I have no twelve month update because we haven't been to Lou's appointment yet. I am waiting until a sufficient amount of time has passed for his latest ear infection to clear up because I absolutely refuse to pay one more co-pay than I have to.
We went to the ENT last week and it was a good visit. The first thing we did was meet with an audiologist who conducted a hearing test. She first measured the amount of fluid behind Lou's ear drums. As we suspected, his right ear has a moderate to severe amount of fluid, while his left has much less.
The hearing test consisted of me sitting in a sound proof booth with Lou in my lap. I had a book that I had to make him pay attention to but I couldn't speak to him. That's harder than it sounds. The audiologist (and BVZ) were outside the booth and she activated a series of tones in different parts of the room and gauged how quickly and accurately he responded to the tones. There were also battery powered stuffed animals in clear boxes mounted on the walls that would randomly start moving. Lou would jump every single time. He has the VZ startle reflex for sure.
He passed the hearing test with flying colors. It was a Friday and the audiologist said he was the easiest kid to test that she'd had all week. Apparently, the ideal hearing test is one in which the patient wears ear phones and the audiologist can accurately determine which ear either hears the tone or doesn't hear it. That's obviously not possible with a baby and so the results aren't quite as accurate. Because his right ear is always full of fluid and infected much worse than the left it is possible that his left ear is compensating and he was registering the tones coming from the right side with his left ear. It's pretty much impossible to tell right now. (Of course there is a hearing test for kids that involves sedating the patient and measuring, oh I don't know. Brain waves? But we clearly aren't in need of anything remotely that intense or invasive right now).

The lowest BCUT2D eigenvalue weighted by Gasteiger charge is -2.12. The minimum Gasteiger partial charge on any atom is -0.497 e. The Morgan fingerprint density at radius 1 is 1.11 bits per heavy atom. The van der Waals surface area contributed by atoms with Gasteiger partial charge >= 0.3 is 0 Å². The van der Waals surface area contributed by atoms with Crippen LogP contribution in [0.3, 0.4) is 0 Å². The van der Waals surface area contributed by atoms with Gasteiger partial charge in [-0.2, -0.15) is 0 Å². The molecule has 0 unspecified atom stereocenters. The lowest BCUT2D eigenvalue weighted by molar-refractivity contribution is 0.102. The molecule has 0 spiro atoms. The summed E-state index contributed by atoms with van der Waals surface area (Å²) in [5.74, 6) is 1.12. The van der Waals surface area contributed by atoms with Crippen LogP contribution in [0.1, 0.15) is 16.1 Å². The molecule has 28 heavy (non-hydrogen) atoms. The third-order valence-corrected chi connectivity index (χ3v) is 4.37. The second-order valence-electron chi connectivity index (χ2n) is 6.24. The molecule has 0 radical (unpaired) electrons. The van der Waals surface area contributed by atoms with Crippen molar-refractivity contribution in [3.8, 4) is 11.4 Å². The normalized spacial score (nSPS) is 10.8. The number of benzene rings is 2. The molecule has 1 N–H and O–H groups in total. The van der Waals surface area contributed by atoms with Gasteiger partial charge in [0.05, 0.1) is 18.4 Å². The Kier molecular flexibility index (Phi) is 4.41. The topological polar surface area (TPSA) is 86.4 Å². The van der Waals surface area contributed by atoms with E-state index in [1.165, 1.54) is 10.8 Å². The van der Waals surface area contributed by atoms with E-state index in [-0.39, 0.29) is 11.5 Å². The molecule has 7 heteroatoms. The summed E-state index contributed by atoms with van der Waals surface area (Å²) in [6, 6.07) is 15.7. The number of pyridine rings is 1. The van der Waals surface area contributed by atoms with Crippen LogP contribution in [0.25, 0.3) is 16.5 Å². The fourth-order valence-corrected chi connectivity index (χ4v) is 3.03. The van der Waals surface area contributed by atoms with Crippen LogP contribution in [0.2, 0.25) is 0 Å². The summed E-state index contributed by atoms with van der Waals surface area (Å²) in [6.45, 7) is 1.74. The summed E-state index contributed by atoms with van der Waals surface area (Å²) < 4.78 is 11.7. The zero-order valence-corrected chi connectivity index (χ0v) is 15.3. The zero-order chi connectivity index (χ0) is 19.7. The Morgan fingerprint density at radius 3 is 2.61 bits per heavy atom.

Next we waited in the exam room for about 40 minutes while we tried to prevent Lou from destroying everything in his path. At this age, Norah was more than willing to sit in my lap and read book after book while we waited for the doctor. Lou wanted to strangle himself in the blood pressure machine, lick the floor, destroy a jar of tongue depressors, and activate the chair's hydraulic lift. Over and over and over.
The ENT did his examination and then we talked about our options for about 45 minutes. I am one of those with a lot of questions. He was great. Basically we have three options. The first is to do nothing and see if Lou just grows out of it. The other extreme is to have ear tubes put in. It is an out-patient surgical procedure, but the kid has to be completely sedated. The tube, which is about the size of the head of a large pin, allows the fluid that builds up in the eustachian tube and harbors bacteria (resulting in an ear infection), to actually drain. There are some consideration with tubes...they can fall out and have to be replaced, the kid can't completely submerge his head in a bathtub or swimming pool, and in rare cases, the tube has to be surgically removed and/or a small perforation in the eardrum can result (rare and totally fixable). The ENT was supportive of Lou getting tubes if that's what we wanted.
The middle of the road option was to try and clear up his ears and see what happens once we are out of cold and flu season. The problem with chronic ear infections is that the fluid behind the ear drum never clears out and becomes a breeding ground for bacteria. Kid gets a cold, bacteria is introduced, and BAM. Ear infection. The ENT's recommendation, and what we were most comfortable with, was to put Lou on a five day course of oral steroids to dry out the fluid and continue his current antibiotic for another ten days, so that there isn't a re-infection while the fluid is drying up. Once the fluid is actually gone, we can see what happens the next time he gets sick. If he gets a cold and automatically gets another infection, we will know that the anatomy of his ear is preventing the gunk from moving through like it's supposed to and tubes will be the next step.
He finished the steroid a few days ago and for the first time in five months he doesn't have a runny nose. I suspect that he is actually allergic to Texas, just like 95% of the population (myself included). There is all kinds of cedar and oak and mold and pollen around here. It's a wonder anyone can actually breathe.
I am glad to have a plan and that he seems to be responding so well to said plan. Stay tuned.